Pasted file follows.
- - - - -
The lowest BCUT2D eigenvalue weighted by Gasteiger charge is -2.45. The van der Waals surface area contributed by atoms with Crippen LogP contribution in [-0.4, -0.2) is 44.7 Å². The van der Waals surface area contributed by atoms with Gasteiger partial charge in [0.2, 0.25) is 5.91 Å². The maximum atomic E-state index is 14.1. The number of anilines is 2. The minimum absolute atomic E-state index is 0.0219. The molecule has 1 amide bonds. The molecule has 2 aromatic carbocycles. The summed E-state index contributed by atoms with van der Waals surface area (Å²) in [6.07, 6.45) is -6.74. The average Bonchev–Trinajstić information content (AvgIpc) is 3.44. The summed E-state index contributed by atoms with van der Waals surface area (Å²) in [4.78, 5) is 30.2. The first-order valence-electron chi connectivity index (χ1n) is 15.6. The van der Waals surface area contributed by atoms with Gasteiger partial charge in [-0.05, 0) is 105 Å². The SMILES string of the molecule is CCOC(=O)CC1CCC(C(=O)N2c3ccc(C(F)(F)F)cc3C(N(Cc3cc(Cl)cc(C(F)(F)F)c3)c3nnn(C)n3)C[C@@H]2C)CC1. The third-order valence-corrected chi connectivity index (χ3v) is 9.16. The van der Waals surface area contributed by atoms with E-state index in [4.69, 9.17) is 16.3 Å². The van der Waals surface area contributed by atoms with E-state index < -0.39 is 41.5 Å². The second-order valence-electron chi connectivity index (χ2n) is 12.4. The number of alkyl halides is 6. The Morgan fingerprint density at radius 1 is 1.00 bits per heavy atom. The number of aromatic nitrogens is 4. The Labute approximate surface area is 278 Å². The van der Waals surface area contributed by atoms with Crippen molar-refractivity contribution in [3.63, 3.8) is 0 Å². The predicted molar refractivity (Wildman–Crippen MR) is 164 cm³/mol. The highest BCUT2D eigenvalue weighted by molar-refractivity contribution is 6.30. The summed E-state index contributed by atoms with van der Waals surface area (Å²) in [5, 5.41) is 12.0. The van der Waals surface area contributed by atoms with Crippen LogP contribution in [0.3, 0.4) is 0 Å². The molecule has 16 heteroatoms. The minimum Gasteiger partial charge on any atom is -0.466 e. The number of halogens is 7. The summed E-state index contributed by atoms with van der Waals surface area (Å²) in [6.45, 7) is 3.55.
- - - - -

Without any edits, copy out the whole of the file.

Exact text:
The lowest BCUT2D eigenvalue weighted by Gasteiger charge is -2.45. The van der Waals surface area contributed by atoms with Crippen LogP contribution in [-0.4, -0.2) is 44.7 Å². The van der Waals surface area contributed by atoms with Gasteiger partial charge in [0.2, 0.25) is 5.91 Å². The maximum atomic E-state index is 14.1. The number of anilines is 2. The minimum absolute atomic E-state index is 0.0219. The molecule has 1 amide bonds. The molecule has 2 aromatic carbocycles. The summed E-state index contributed by atoms with van der Waals surface area (Å²) in [6.07, 6.45) is -6.74. The average Bonchev–Trinajstić information content (AvgIpc) is 3.44. The summed E-state index contributed by atoms with van der Waals surface area (Å²) in [4.78, 5) is 30.2. The first-order valence-electron chi connectivity index (χ1n) is 15.6. The van der Waals surface area contributed by atoms with Gasteiger partial charge in [-0.05, 0) is 105 Å². The SMILES string of the molecule is CCOC(=O)CC1CCC(C(=O)N2c3ccc(C(F)(F)F)cc3C(N(Cc3cc(Cl)cc(C(F)(F)F)c3)c3nnn(C)n3)C[C@@H]2C)CC1. The third-order valence-corrected chi connectivity index (χ3v) is 9.16. The van der Waals surface area contributed by atoms with E-state index in [4.69, 9.17) is 16.3 Å². The van der Waals surface area contributed by atoms with E-state index < -0.39 is 41.5 Å². The second-order valence-electron chi connectivity index (χ2n) is 12.4. The number of alkyl halides is 6. The Morgan fingerprint density at radius 1 is 1.00 bits per heavy atom. The number of aromatic nitrogens is 4. The Labute approximate surface area is 278 Å². The van der Waals surface area contributed by atoms with Crippen molar-refractivity contribution in [3.63, 3.8) is 0 Å². The predicted molar refractivity (Wildman–Crippen MR) is 164 cm³/mol. The highest BCUT2D eigenvalue weighted by molar-refractivity contribution is 6.30. The summed E-state index contributed by atoms with van der Waals surface area (Å²) in [5, 5.41) is 12.0. The van der Waals surface area contributed by atoms with Crippen LogP contribution in [0.3, 0.4) is 0 Å². The molecule has 16 heteroatoms. The minimum Gasteiger partial charge on any atom is -0.466 e. The number of halogens is 7. The summed E-state index contributed by atoms with van der Waals surface area (Å²) in [6.45, 7) is 3.55.